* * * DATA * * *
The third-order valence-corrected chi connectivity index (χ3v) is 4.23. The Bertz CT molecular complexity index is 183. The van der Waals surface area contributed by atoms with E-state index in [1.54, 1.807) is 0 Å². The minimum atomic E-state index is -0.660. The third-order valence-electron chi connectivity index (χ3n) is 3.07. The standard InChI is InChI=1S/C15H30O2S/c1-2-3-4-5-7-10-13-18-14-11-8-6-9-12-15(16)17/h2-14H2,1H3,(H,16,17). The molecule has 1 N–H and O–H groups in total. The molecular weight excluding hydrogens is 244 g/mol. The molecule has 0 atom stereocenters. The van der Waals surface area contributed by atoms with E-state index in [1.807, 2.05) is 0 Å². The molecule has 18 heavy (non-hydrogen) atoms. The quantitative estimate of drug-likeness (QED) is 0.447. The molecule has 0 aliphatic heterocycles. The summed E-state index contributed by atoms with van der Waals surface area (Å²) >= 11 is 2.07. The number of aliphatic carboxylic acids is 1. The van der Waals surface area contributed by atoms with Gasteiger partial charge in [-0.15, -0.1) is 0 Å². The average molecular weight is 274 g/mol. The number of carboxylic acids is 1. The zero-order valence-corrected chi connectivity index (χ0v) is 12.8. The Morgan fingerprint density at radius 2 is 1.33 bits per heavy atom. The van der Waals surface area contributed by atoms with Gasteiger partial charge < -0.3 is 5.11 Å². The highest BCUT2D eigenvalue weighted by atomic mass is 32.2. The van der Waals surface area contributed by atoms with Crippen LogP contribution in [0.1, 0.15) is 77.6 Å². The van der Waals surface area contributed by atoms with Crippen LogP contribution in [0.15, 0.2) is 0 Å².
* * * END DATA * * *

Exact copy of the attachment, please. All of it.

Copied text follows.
The third-order valence-corrected chi connectivity index (χ3v) is 4.23. The Bertz CT molecular complexity index is 183. The van der Waals surface area contributed by atoms with E-state index in [1.54, 1.807) is 0 Å². The minimum atomic E-state index is -0.660. The third-order valence-electron chi connectivity index (χ3n) is 3.07. The standard InChI is InChI=1S/C15H30O2S/c1-2-3-4-5-7-10-13-18-14-11-8-6-9-12-15(16)17/h2-14H2,1H3,(H,16,17). The molecule has 1 N–H and O–H groups in total. The molecular weight excluding hydrogens is 244 g/mol. The molecule has 0 atom stereocenters. The van der Waals surface area contributed by atoms with E-state index in [1.807, 2.05) is 0 Å². The molecule has 18 heavy (non-hydrogen) atoms. The quantitative estimate of drug-likeness (QED) is 0.447. The molecule has 0 aliphatic heterocycles. The summed E-state index contributed by atoms with van der Waals surface area (Å²) >= 11 is 2.07. The number of aliphatic carboxylic acids is 1. The van der Waals surface area contributed by atoms with Gasteiger partial charge in [-0.15, -0.1) is 0 Å². The average molecular weight is 274 g/mol. The number of carboxylic acids is 1. The zero-order valence-corrected chi connectivity index (χ0v) is 12.8. The Morgan fingerprint density at radius 2 is 1.33 bits per heavy atom. The van der Waals surface area contributed by atoms with Gasteiger partial charge < -0.3 is 5.11 Å². The highest BCUT2D eigenvalue weighted by atomic mass is 32.2. The van der Waals surface area contributed by atoms with Crippen LogP contribution in [0.1, 0.15) is 77.6 Å². The van der Waals surface area contributed by atoms with Crippen LogP contribution in [0.15, 0.2) is 0 Å².